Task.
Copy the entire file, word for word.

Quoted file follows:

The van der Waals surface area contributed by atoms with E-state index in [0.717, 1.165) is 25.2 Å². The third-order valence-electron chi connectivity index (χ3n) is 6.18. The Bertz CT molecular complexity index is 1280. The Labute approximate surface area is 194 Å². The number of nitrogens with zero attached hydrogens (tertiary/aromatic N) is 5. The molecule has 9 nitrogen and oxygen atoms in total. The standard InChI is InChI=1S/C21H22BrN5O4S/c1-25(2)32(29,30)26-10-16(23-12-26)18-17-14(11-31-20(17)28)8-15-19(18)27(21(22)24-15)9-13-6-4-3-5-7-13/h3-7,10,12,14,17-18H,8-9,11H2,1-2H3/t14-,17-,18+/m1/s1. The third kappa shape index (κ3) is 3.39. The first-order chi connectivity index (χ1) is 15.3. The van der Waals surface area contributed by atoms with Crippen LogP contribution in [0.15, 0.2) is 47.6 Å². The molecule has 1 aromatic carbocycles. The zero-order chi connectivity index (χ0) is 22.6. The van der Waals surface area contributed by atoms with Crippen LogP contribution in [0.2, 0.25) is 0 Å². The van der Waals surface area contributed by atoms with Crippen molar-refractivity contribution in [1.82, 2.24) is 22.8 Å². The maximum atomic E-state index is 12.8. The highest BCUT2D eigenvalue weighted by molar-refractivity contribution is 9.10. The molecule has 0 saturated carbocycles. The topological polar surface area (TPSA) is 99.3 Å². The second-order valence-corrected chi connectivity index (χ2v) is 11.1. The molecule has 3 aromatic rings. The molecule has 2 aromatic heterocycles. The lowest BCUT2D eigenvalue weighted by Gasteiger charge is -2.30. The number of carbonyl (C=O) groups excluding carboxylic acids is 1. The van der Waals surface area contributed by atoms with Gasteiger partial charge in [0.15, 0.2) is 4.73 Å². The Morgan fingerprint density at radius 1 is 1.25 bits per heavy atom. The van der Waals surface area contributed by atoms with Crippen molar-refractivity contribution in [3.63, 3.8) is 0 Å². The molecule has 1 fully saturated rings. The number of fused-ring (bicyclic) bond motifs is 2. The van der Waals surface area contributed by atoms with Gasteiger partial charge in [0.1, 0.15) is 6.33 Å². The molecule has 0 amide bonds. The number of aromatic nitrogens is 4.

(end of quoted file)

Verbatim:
The van der Waals surface area contributed by atoms with E-state index in [0.717, 1.165) is 25.2 Å². The third-order valence-electron chi connectivity index (χ3n) is 6.18. The Bertz CT molecular complexity index is 1280. The Labute approximate surface area is 194 Å². The number of nitrogens with zero attached hydrogens (tertiary/aromatic N) is 5. The molecule has 9 nitrogen and oxygen atoms in total. The standard InChI is InChI=1S/C21H22BrN5O4S/c1-25(2)32(29,30)26-10-16(23-12-26)18-17-14(11-31-20(17)28)8-15-19(18)27(21(22)24-15)9-13-6-4-3-5-7-13/h3-7,10,12,14,17-18H,8-9,11H2,1-2H3/t14-,17-,18+/m1/s1. The third kappa shape index (κ3) is 3.39. The first-order chi connectivity index (χ1) is 15.3. The van der Waals surface area contributed by atoms with Crippen LogP contribution in [0.15, 0.2) is 47.6 Å². The molecule has 1 aromatic carbocycles. The zero-order chi connectivity index (χ0) is 22.6. The van der Waals surface area contributed by atoms with Crippen LogP contribution in [0.2, 0.25) is 0 Å². The van der Waals surface area contributed by atoms with Crippen molar-refractivity contribution in [1.82, 2.24) is 22.8 Å². The maximum atomic E-state index is 12.8. The highest BCUT2D eigenvalue weighted by molar-refractivity contribution is 9.10. The molecule has 0 saturated carbocycles. The topological polar surface area (TPSA) is 99.3 Å². The second-order valence-corrected chi connectivity index (χ2v) is 11.1. The molecule has 3 aromatic rings. The molecule has 2 aromatic heterocycles. The lowest BCUT2D eigenvalue weighted by Gasteiger charge is -2.30. The number of carbonyl (C=O) groups excluding carboxylic acids is 1. The van der Waals surface area contributed by atoms with Gasteiger partial charge in [0.15, 0.2) is 4.73 Å². The Morgan fingerprint density at radius 1 is 1.25 bits per heavy atom. The van der Waals surface area contributed by atoms with Crippen molar-refractivity contribution in [3.63, 3.8) is 0 Å². The molecule has 1 fully saturated rings. The number of fused-ring (bicyclic) bond motifs is 2. The van der Waals surface area contributed by atoms with Gasteiger partial charge in [0.1, 0.15) is 6.33 Å². The molecule has 0 amide bonds. The number of aromatic nitrogens is 4.